• Hair loss can start several months after you start your therapy. You may also have tenderness, crusting, scaling, burning, stinging, tingling in the places where you lose your hair.
  • These symptoms usually go away when the dose of the medication is lowered or when treatment is stopped. Your skin will begin to heal after a few weeks.
  • If you wish to remove any hair, we recommend threading or plucking. We do not recommend waxing or shaving because they can cause an infection and can irritate sensitive skin.
Back to top

Managing Your Symptoms

Tell your doctor or nurse as soon as you begin to have any of these symptoms. Do not stop taking your medications unless your doctor or nurse tells you to. See your dermatologist if you have not done so yet. Follow the suggestions below to help you manage your symptoms::

  • Ask your doctor about prescription medications and over-the-counter products that may prevent the rash from occurring, such as oral (by mouth) antibiotics, topical (applied to your skin) steroids, sunscreen, and moisturizers.
  • During the first month of treatment, stay out of the sun or use a sunscreen with a broad-spectrum sunscreen SPF of at least 30. It should protect you against both UVB and UVA sunlight. Use a sunscreen that has zinc oxide or titanium dioxide listed as ingredients. Ask your nurse for the resource Understanding Sunscreen.
  • You can use makeup but avoid brands with many ingredients. Stop using makeup if it causes redness or itching. Use a dermatologist-approved cover-up such as Dermabled® or CoverFX®.
  • Moisturize your skin once a day with a fragrance-free moisturizer such as Vanicream®, Aquaphor® or Cetaphil®. Ask your nurse for the resource Caring for Your Dry Skin

Use the table below to find possible treatments for your symptoms.


Possible Treatments

Dry skin

  • Apply over-the-counter moisturizers (Vanicream®, Eucerin®, Aquaphor®) at least once daily.
  • Use ointments or creams rather than lotions.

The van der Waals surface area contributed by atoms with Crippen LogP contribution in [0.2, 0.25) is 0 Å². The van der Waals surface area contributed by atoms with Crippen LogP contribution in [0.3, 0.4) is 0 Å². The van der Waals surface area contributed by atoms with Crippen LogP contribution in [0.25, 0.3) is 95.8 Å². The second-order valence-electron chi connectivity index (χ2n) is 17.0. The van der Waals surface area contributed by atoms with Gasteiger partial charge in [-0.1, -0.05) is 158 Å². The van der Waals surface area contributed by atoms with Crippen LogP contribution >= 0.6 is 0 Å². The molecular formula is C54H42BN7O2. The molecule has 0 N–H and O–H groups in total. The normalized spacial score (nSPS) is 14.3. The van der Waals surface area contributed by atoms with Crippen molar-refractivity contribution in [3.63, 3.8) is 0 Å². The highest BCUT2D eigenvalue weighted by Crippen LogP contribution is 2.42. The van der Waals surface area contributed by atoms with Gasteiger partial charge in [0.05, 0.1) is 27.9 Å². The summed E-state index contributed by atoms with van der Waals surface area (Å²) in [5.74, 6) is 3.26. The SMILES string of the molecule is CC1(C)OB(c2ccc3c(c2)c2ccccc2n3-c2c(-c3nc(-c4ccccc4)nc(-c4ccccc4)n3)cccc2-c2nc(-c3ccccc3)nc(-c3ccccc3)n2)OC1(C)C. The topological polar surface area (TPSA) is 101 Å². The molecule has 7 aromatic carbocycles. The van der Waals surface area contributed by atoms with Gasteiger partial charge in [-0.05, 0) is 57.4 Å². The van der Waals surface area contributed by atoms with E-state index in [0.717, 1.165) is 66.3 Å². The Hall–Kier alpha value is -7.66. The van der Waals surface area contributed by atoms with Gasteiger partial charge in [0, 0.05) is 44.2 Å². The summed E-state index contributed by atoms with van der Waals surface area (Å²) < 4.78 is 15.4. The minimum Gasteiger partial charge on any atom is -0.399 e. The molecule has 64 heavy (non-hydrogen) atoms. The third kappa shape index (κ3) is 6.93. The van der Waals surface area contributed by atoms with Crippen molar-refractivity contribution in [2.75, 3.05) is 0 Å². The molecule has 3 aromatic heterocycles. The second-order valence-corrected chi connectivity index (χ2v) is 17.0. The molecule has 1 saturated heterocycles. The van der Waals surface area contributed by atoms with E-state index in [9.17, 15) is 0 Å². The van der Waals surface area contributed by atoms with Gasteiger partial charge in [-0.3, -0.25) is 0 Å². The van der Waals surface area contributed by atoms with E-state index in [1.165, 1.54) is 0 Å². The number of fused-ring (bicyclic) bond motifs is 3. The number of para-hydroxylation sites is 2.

Scaly areas

  • Apply over-the-counter AmLactin® cream.

Cracks in your fingertips

  • Apply creams or ointments containing zinc oxide (Desitin® regular or Maximum Strength®).
  • Use liquid bandages for superficial cracks. Do not use for longer than 1 week or on infected areas.
  • Use prescription topical antibiotics.


  • Skin
    • Apply over-the-counter creams (Sarna Ultra cream®) or take oral medications such as Benadryl®.
    • Use prescription medications applied to your skin or taken by mouth. Most anti-itch tablets cause drowsiness, so you may want to take them at night.
  • Scalp
    • Apply prescription solutions or foams that contain corticosteroids.

Red, inflamed skin

  • Apply prescription creams containing corticosteroids
  • If your doctor thinks you may have a skin infection, he or she may prescribe a topical or oral antibiotic or antifungal medication.

Inflammation around fingernails
or toenails

  • Use prescription medications, including topical antibiotics. 
  • Wear soft shoes.
  • Avoid activities that could injure your fingers or toes.
  • If you have any signs of infection (such as pain, redness, foul odor, drainage), soak your fingers or toes every evening in a solution of white vinegar diluted in an equal amount of tap water.

Increased hair growth on your face

  • Use electric razors instead of chemical hair removers.
  • Use threading to remove hair. Avoid waxing because it can cause an infection or irritate your skin.
Back to top

Call Your Doctor or Nurse if You Have:

  • A temperature of 100.4°F (38°C) or higher
  • Chills
  • Persisting or worsening skin symptoms
  • Develop new or worsening symptoms after starting a therapy to treat your skin
  • Skin that is hard or hot to the touch
  • Yellowish or greenish drainage
  • Foul odor
  • Increasing redness or swelling
  • Increasing pain or discomfort


Back to top

Last Updated